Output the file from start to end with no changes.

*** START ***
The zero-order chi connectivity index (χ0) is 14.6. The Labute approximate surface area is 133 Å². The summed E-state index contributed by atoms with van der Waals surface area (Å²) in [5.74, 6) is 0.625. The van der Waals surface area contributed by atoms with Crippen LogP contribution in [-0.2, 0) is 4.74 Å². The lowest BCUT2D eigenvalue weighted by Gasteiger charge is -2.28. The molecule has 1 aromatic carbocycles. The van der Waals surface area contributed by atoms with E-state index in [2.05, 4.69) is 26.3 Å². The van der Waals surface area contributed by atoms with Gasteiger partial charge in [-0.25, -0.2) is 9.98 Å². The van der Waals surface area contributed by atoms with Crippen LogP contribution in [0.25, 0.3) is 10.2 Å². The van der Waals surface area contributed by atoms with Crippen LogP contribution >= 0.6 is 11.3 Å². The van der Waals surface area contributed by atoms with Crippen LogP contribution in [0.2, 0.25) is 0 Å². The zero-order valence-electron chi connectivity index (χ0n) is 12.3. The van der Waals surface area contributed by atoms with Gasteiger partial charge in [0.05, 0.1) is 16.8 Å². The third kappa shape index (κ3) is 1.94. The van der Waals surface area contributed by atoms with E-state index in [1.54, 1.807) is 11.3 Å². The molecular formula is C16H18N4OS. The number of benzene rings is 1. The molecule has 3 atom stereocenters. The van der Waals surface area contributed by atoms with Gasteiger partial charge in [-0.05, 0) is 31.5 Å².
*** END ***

The zero-order chi connectivity index (χ0) is 14.6. The Labute approximate surface area is 133 Å². The summed E-state index contributed by atoms with van der Waals surface area (Å²) in [5.74, 6) is 0.625. The van der Waals surface area contributed by atoms with Crippen LogP contribution in [-0.2, 0) is 4.74 Å². The lowest BCUT2D eigenvalue weighted by Gasteiger charge is -2.28. The molecule has 1 aromatic carbocycles. The van der Waals surface area contributed by atoms with E-state index in [2.05, 4.69) is 26.3 Å². The van der Waals surface area contributed by atoms with Gasteiger partial charge in [-0.25, -0.2) is 9.98 Å². The van der Waals surface area contributed by atoms with Crippen LogP contribution in [0.25, 0.3) is 10.2 Å². The van der Waals surface area contributed by atoms with Crippen LogP contribution >= 0.6 is 11.3 Å². The van der Waals surface area contributed by atoms with Crippen LogP contribution in [0.2, 0.25) is 0 Å². The zero-order valence-electron chi connectivity index (χ0n) is 12.3. The van der Waals surface area contributed by atoms with Gasteiger partial charge in [0.05, 0.1) is 16.8 Å². The third kappa shape index (κ3) is 1.94. The van der Waals surface area contributed by atoms with E-state index in [1.54, 1.807) is 11.3 Å². The molecular formula is C16H18N4OS. The number of benzene rings is 1. The molecule has 3 atom stereocenters. The van der Waals surface area contributed by atoms with Gasteiger partial charge in [-0.05, 0) is 31.5 Å².